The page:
A Cherokee representative’s legislation that would allow concealed carry permit holders to bring their guns onto Georgia’s public college campuses is slated to come to the House floor for a vote Friday, the bill’s sponsor said.
Rep. Mandi Ballinger, R-Canton, said Wednesday the bill would need to pass the House this week in order to stay alive this legislative session.
The measure cleared the House Public Safety Committee on Monday.
Ballinger, who argues that Second Amendment protections should extend to Georgia’s public colleges and universities, reintroduced the controversial bill this year after it was vetoed by Gov. Nathan Deal last May. This year’s measure is nearly identical to the one carried by Rep. Rick Jasperse, R-Jasper, last year, but would prohibit firearms from being brought onto child care facilities located on college campuses.
The measure would allow anyone age 21 and older to carry a concealed handgun on campus with a state-issued permit, which requires that applicants be fingerprinted and undergo a background check.
Though the legislation has the support of each member of Cherokee’s legislative delegation, it faces opposition across the state, namely from the University System of Georgia, which has long opposed students and teachers being able to carry firearms into classrooms.
USG Chancellor Steve Wrigley testified before the Public Safety Committee last month, saying university officials opposed legislation to allow firearms on college campuses.
“We feel strongly that current law strikes the right balance to create a safe environment on our campuses,” he said. “This position is supported by our presidents and campus public safety departments, who are closest to the day-to-day realities and operations of the state’s public colleges and universities.”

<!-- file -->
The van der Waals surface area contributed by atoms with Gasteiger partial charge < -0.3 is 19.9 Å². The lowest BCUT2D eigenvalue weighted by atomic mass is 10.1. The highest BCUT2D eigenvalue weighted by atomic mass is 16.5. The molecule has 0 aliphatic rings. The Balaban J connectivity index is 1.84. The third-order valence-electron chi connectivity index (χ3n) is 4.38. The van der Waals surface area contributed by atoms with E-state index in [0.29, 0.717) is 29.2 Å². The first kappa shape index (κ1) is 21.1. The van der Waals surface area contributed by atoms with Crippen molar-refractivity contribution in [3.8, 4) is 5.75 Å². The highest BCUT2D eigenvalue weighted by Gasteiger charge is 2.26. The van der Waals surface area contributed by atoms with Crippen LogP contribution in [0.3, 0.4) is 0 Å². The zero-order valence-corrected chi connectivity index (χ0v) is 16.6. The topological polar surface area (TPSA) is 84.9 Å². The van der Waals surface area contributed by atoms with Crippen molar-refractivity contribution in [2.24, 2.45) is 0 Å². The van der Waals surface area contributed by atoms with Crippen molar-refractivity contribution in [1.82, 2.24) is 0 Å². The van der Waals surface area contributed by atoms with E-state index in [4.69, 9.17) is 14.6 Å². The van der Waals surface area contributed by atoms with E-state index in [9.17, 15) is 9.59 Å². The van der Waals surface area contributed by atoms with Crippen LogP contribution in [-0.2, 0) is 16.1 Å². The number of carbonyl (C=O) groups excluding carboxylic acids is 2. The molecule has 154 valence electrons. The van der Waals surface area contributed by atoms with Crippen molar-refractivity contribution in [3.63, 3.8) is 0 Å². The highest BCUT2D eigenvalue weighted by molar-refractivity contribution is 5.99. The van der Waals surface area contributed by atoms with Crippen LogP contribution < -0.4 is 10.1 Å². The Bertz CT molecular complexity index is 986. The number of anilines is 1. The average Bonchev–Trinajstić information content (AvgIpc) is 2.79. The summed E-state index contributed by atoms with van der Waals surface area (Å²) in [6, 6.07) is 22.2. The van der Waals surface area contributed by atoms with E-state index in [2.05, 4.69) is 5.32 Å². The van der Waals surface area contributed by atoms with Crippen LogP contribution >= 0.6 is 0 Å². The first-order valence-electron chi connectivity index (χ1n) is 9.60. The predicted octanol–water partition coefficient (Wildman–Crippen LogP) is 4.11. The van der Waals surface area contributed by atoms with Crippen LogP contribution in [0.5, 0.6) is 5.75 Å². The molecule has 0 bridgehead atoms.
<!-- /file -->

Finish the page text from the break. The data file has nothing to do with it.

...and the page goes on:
Georgia is one of 17 states that bans concealed weapons on college campuses, mandating students and faculty leave them in their cars.
But Ballinger told the Tribune her bill was aimed at allowing students to protect themselves, which is hard to do if their firearms are locked away in their vehicles. She said when she studied at Georgia State University there were times she felt unsafe on campus.
“I’d be sitting in class and I’d receive a text that there had been an armed robbery at a convenience store I would have to pass on my way to my car,” she said after introducing the legislation, citing several armed robberies that have occurred on or near the university’s sprawling downtown campus.
Those opposed to allowing concealed carry holders to bring their guns onto campuses, however, maintain that institutions of higher learning are no place for firearms, citing concerns that more guns could lead to increased rates of violence.
Amy Jeffs, the legislative lead for the Georgia chapter of Moms Demand Action, a group opposing House Bill 280, said Wednesday that she was concerned about the impact the bill would have on Georgia’s colleges.
“This is the fourth year in a row that this type of bill has been proposed,” Jeffs said. “We were obviously very happy with the governor’s decision to veto the bill last year and we’re hoping that if this legislation does reach his desk, he will choose not to sign it into law.”
In a statement released after his decision to veto last year’s campus carry bill, Deal called colleges “sanctuaries of learning” where firearms have not been allowed, adding that he didn’t see justification to depart from that “time-honored protection.”
“I just think that there are various circumstances where just having the presence of a firearm could really make a situation more harmful than good,” Jeffs said, adding that her group didn’t think the bill was in the best interest of students, faculty or administrators. “We just don’t feel that putting guns and access to guns on college campuses will increase safety.”
But Ballinger said her legislation simply gives “good guys” the right to defend themselves if they need to.
“The whole gun-free zone thing isn’t working,” she said. “Whenever you take away the ability for good people to defend themselves, only the bad people are left.”
Friday is Crossover Day, the last day for legislation to pass the chamber it was introduced in before transferring to the other chamber.
Last year’s version of the “Campus Carry” bill passed the House by a margin of 113-59.